Master planned community Mesa del Sol could continue to play a big role in the city and state’s economic growth, the organization’s CEO said.
“There’s been a lot of buzz about Mesa del Sol lately, but the project began in the ’80s and it’s taken 40 years for us to become an overnight success,” Mesa del Sol CEO David Campbell said during an Albuquerque Economic Forum presentation Wednesday.
Campbell said the community is staying true to its planned design that prioritizes housing diversity, mixed-use buildings and sustainability, but the focus has largely been on attracting new businesses to the area. Development plans for Mesa del Sol began in the ’80s, but the master plan wasn’t approved by Albuquerque until 2005. Once completed, it will be one of the largest master planned cities in the country. A company led by Steve Chavez, the former owner of WisePies Pizza & Salad, owns a significant portion of the property.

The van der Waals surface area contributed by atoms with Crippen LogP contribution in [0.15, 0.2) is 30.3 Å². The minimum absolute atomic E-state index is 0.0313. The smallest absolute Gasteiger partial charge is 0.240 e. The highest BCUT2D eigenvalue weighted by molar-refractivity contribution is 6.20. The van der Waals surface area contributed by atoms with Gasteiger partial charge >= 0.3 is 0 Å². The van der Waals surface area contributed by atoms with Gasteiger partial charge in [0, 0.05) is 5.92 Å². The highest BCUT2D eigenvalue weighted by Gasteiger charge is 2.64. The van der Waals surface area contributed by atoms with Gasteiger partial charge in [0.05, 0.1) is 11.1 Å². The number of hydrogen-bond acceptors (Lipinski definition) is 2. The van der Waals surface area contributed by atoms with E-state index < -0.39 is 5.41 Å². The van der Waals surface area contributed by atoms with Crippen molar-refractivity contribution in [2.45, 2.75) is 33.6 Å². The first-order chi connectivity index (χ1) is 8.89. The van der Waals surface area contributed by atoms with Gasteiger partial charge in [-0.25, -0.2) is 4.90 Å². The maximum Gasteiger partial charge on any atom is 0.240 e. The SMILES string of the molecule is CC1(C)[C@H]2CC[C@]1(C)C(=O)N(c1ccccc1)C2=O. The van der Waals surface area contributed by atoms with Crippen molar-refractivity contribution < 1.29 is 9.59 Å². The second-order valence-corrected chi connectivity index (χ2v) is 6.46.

“The city’s instructions to Mesa del Sol and to the state land office when the area was annexed into the city was ‘create jobs first, and then housing will come later,'” he said. “And we don’t want this to be a net cost to any Albuquerque taxpayers, and we are following that instruction to the letter.”
Campbell said the community currently has 300 residences with plans to add an additional 400 by next year.
The master plan calls for 37,500 residences to house a population of 100,000.
He said a combination state and local government efforts have already attracted employers, like Netflix Studios, to the community.
“The impact on our city and state is huge,” he said of Netflix’s plan to expand its current studio into the company’s main production hub.
Campbell also pointed to Fidelity Investments, Kevothermal and Kairos Power as examples of current companies in the community that bring many jobs and invest into the community.
“There’s a lot of activity here with the jobs on the mesa, 2,500 jobs now, but thousands more we anticipate in the future,” he said.
Some of that job growth could stem from new industries like aerospace, green energy and biomedical robotics, he said.
“Economic development is huge in the future of not only Albuquerque, but Mesa del Sol and the economic development agencies have been stellar partners in introducing prospective employers to the mesa,” Campbell said.